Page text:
What about the trees, you ask? First of all, those trees in the photo aren't eucalyptus. If you're from Australia, you'd know that already. The thing is, most eucalyptus trees are native to Australia, and they have been cultivated in other parts of the world for paper making and, more recently, fibre making for textiles. This is an interesting thing to note. There may be some downfalls planting eucalyptus on land where it isn't native. I wonder if there's anyone who knows more about this issue (if it's even an issue) than I do? I'd love to hear from you with any insights.
Back to what I do know. Lenzing are very transparent about the origin of their wood pulp. About 50% of their raw materials come from their own rapid-growing eucalyptus tree farms. The remaining 50% come from neighbouring Western European countries, and are all certified by the Forest Stewardship Council. They have an ongoing relationship with Canopy and continue to asses their impact, especially around deforestation. These trees do not require any irrigation or gene manipulation either, which is something the cotton world is reckoning with.
The great thing about Tencel for me as a designer, and a consumer, is that it is quite versatile. It's strong, not quite as strong as polyester but much stronger than cotton. It lends itself to many different styles of yarn production, from super soft knits, to silky weaves. It's a fantastic blending fibre, is completely biodegradable and, finally, uses a very small amount of water to cultivate the trees and process the fibres and yarns. 100 times more water is required to produce cotton fibre than Tencel (including growing, harvest and production). The solvent used in Tencel is completely non-toxic and certified safe to handle and wear.
Lenzing reckon that the fibre yield is also 10x that of cotton. In other words, where 1 cotton t-shirt can be extracted from 6sqm of soil, you can get ten Tencel t-shirts from the same amount of soil - though I am curious what dataset this is based on, because, if you've read my Fibre 101 on Cotton, you'll know that farm regions produce vastly differing yields and consume vastly different water quantities. Lezing also appear to firmly believe in the cultivation of new "tree farms", that while helping them gain raw material for their product, will simultaneously help filter out air pollution and provide nutrients to soil.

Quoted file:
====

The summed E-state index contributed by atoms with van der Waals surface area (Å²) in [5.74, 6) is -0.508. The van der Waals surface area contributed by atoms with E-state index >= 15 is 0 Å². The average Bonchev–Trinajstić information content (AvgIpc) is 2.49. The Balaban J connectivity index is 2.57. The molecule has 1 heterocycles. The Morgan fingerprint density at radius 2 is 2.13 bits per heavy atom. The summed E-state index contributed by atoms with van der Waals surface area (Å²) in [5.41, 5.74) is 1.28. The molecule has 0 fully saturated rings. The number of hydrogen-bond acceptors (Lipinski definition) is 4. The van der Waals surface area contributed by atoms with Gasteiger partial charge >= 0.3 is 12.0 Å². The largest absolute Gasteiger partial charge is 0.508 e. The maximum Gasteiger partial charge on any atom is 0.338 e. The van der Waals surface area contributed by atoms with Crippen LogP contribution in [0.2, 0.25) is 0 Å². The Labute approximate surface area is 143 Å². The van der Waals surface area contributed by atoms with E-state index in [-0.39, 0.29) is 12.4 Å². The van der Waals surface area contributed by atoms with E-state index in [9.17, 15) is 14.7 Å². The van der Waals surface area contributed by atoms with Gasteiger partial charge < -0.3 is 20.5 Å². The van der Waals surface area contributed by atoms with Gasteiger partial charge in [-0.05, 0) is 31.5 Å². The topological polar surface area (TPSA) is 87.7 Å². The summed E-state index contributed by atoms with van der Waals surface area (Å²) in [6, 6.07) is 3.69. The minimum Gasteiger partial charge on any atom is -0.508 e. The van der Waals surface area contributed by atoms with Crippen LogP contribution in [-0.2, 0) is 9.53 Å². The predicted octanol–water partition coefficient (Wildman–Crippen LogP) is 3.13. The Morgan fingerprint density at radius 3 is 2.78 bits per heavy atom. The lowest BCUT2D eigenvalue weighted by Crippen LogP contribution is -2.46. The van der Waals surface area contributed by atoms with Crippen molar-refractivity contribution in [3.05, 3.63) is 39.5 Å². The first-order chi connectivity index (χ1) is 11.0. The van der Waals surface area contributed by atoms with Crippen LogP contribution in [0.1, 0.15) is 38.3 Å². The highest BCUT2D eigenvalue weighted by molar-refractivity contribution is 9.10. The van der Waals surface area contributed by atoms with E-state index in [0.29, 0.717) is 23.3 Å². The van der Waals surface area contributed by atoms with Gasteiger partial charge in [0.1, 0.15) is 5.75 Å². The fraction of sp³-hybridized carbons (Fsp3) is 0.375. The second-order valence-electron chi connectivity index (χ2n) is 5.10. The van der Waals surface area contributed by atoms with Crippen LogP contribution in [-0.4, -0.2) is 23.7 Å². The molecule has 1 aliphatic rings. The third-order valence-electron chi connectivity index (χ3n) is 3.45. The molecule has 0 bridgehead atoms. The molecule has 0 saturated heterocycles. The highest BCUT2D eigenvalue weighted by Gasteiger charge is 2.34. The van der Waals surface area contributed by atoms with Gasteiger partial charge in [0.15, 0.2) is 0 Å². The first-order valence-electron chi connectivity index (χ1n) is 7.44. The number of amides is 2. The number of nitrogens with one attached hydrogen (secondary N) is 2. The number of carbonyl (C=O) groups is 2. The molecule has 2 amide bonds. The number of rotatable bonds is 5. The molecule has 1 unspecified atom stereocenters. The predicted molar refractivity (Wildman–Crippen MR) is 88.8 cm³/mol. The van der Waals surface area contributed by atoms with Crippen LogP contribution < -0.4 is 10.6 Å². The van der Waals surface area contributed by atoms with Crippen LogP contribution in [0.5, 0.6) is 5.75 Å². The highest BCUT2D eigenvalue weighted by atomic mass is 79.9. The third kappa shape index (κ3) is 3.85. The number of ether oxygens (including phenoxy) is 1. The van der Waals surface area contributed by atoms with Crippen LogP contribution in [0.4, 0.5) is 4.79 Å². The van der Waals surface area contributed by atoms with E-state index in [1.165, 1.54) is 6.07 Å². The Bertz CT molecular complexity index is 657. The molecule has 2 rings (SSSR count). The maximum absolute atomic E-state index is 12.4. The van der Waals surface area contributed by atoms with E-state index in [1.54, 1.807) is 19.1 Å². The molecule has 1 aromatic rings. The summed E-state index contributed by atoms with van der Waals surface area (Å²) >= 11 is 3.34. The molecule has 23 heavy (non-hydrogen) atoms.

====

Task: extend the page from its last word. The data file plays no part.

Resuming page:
So what's the drawback? Well, Tencel is expensive, much more so than its lyocell relative. It's also not commonly available or accessible to everyone. Tencel fibres might not be suitable for every application and final product outcome. They also still require the use of resources like trees, water and land to cultivate. Depending on how you look at it, Tencel may be lower impact than cotton, but I wonder what would happen if every company in the world ONLY used Tencel? I just don't see how our earth could sustain it. We cannot overlook the potential for deforestation of rainforests when profit is involved. My advice is to begin adding it into our wardrobes as a special and healthy alternative to many of the questionable fibres out there, like polyester, untraceable cotton or conventional silk. Remember, there is no perfect fibre, however a balanced use of healthy ones may just be as close as we'll get.
On that, A.BCH has some lovely Tencel pieces to get you started. Shop all A.BCH Lenzing Tencel pieces here.